4 out of 5 stars.
Fences can be built to keep things in; they can also be built to keep things out. While there is a literal fence being constructed by Denzel Washington’s character Troy throughout the movie “Fences,” it is also symbolic of his and Viola Davis’ character Rose’s relationship to each other, and their family.
“Fences” is directed by Washington, and is based on the Pulitzer Prize-winning play of the same name by August Wilson (Wilson also wrote the screenplay for a future film version of it before he passed away). Set in 1950s Pittsburgh, the film centers around Troy, a middle-aged man who works as a garbage collector. He lives with his wife, the equally tough and loving Rose, and their seventeen-year-old son, Cory (Jovan Adepo). Troy also has a brother, Gabe (Mykelti Williamson), who is mentally ill after sustaining a head injury fighting in World War II, and an older son by another woman, Lyons (Russell Hornsby).
We learn about Troy’s past in conversations throughout the film, allowing us to piece together the reasons why he behaves the way he does toward his family. He ran away from home as a teenager, and was sent to jail after killing a man during a robbery. He was a talented baseball player, but got nowhere with it as a career; Rose insists it was because he was too old, while Troy claims it is because he is black. So when Cory is being scouted out by college football recruits, Troy refuses to let him play, saying that it won’t get him anywhere. He also tries to force responsibility on Lyons, a musician who doesn’t have a real job and occasionally comes to Troy asking to borrow money. But we later find that Troy isn’t particularly responsible either, despite his attempts to justify his actions. Rose is the one who asks Troy to build her a fence. For Rose, it’s a way of keeping her family close to her; for Troy, it’s a way of keeping them out, especially his sons, who he simultaneously wants to not repeat his mistakes, but also doesn’t want to be more successful than him.
The entire cast, which also includes Stephen McKinley Henderson as Troy’s best friend Bono, is excellent, but it’s Washington and Davis who really get to sink their teeth into these roles. They’re two of Hollywood’s finest actors at the top of their game. Both of them played these roles in the 2010 revival of the play on Broadway, and both of them won Tony’s for their performances. They are shoe-ins to receive Oscar nominations for their performances here as well. Both of them convey so much with just a look. Washington is able to transform Troy from joking and light-hearted to sober and down-trodden in the blink of an eye. Davis is electrifying as the wife and mother trying to hold her family together, but it’s an event that occurs later in the story that really allows her to run the full gamut of emotions and deliver a performance that is both heart-breaking and inspiring.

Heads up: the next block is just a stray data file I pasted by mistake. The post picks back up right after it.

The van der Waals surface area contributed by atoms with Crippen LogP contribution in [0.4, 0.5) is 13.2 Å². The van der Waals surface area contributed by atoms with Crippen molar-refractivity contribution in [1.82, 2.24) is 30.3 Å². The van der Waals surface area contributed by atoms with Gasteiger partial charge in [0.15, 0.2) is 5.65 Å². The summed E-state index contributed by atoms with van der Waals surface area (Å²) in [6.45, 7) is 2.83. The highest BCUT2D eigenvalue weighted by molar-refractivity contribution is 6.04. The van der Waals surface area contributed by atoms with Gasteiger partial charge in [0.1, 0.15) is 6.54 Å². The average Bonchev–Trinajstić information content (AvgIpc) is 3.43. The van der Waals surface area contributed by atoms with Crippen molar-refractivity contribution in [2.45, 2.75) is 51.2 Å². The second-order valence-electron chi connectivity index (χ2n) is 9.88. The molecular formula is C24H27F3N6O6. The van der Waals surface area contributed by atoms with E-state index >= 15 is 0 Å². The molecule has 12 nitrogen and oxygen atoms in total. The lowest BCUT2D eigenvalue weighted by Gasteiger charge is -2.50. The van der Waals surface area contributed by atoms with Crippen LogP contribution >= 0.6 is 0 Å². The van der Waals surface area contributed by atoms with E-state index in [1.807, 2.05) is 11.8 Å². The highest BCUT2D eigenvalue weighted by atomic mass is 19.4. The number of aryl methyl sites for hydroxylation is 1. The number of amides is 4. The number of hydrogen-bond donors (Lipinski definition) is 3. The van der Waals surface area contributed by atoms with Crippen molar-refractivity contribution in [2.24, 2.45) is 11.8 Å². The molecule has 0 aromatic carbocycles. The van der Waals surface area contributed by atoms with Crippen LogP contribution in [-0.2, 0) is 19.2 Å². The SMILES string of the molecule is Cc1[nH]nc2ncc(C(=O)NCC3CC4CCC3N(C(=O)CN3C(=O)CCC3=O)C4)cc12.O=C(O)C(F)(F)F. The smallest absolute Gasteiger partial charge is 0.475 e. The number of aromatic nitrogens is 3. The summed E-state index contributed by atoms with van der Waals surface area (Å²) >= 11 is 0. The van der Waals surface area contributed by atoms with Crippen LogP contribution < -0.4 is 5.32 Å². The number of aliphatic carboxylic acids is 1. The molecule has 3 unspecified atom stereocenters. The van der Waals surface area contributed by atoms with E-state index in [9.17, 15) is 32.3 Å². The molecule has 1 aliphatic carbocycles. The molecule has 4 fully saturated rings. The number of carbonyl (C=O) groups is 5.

Any issues with “Fences” lie primarily in the fact that it is likely more effective on stage than on screen. The majority of the action is set in and outside of Troy and Rose’s home, with all of the character and story development happening through conversations. This enhances the idea of containment that the fences in the story represent, but at the same time, it isn’t very cinematic. However, Washington, who hasn’t directed a film in a number of years, proves to be very competent at it, allowing the camera to direct our attention to specific characters at the appropriate moments. “Fences” is still engrossing from start to finish, thanks to its incredible lead performances and complex, full-bodied characters, and the final message it leaves us: that forgiveness is essential, even to those who may not entirely deserve it.
Runtime: 138 minutes. Rated PG-13.